So you have made the decision to enter into the real estate market - you want to buy a home. This opens a flood gate of questions. One of the first that needs to be addressed is, “How will I pay for this investment?” Many people lock themselves out of the real estate market because they do not think they can afford to buy, but there are many loan options for buyers.
The most common loan is a conventional loan. The conventional loan uses Fannie Mae or Freddie Mac guidelines for conforming loans. As of right now these guidelines look like the following: The minimum down payment for a loan up to $417,000 is 5%. From $417,001 up to $625,000 the minimum down payment is 10% and from $625,001 or more - a jumbo loan - requires a minimum down payment of 20%. If the loan amount is between $3-4M the accepted minimum deposit is variable, but respectively higher as well.
As of right now you may be thinking ‘awesome I can get a loan for $200,000 and all I have to get together for a down payment is $10,000 - Maybe I can swing this!’ There are secondary fees to consider and those include PMI, private mortgage insurance, and bank fees. In short PMI is an insurance paid for the bank taking the risk on a homeowner to make good on the loan payments. It insures the bank for up to 80% of the home’s value if the homeowner defaults on the loan if the loan if for the full value of the home.. PMI can be between 0.3 - 1.15% of the original loan amount per year.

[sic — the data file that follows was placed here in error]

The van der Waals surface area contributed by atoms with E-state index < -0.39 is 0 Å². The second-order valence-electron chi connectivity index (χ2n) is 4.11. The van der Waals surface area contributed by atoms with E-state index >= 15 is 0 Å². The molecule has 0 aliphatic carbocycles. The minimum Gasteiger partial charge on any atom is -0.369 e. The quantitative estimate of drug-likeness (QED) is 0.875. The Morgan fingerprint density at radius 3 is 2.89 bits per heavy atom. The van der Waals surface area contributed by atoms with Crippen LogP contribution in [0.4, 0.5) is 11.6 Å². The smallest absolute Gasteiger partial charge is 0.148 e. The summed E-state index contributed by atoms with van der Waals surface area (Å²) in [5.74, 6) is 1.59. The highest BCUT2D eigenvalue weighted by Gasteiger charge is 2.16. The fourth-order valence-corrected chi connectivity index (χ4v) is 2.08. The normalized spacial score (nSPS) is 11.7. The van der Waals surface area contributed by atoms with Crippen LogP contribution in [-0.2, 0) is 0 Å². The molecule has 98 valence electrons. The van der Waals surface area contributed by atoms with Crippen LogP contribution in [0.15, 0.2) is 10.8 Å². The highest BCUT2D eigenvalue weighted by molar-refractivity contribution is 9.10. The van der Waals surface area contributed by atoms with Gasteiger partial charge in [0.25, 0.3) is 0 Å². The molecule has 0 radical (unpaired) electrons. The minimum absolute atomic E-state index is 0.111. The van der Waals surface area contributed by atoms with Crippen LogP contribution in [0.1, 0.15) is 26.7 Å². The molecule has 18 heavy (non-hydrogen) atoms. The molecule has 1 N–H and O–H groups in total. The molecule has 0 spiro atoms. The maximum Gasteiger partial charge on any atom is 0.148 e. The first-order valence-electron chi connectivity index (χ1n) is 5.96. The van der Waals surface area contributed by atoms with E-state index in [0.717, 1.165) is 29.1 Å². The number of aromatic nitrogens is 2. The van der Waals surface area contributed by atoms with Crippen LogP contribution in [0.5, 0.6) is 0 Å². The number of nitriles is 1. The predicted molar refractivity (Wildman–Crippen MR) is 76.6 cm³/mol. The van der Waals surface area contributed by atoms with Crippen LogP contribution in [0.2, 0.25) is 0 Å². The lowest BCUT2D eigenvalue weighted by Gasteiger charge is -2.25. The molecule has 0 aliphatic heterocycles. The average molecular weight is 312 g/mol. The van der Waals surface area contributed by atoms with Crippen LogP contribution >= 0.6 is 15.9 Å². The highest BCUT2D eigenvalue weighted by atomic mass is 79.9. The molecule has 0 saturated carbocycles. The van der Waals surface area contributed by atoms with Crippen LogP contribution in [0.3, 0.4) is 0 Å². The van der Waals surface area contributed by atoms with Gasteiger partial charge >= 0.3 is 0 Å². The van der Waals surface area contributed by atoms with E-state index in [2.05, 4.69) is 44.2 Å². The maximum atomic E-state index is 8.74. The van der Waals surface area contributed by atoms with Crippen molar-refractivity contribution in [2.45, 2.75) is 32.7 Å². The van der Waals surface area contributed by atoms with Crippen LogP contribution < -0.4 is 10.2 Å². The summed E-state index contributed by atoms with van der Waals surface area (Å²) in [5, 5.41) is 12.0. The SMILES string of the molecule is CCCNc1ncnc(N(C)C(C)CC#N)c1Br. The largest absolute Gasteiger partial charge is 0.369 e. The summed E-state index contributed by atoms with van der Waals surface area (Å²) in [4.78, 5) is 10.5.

Using the same example as above that would be $200,000- $10,000= Loan amount of $180,000
$180,000 * avg 0.725% PMI = $1,305 per year. /12 months=$108.75 per month.
Tack that onto your $890.77 mortgage payment and you have your monthly payment.
Once the loan amount is less than 80% of the value of the home the PMI can be eliminated.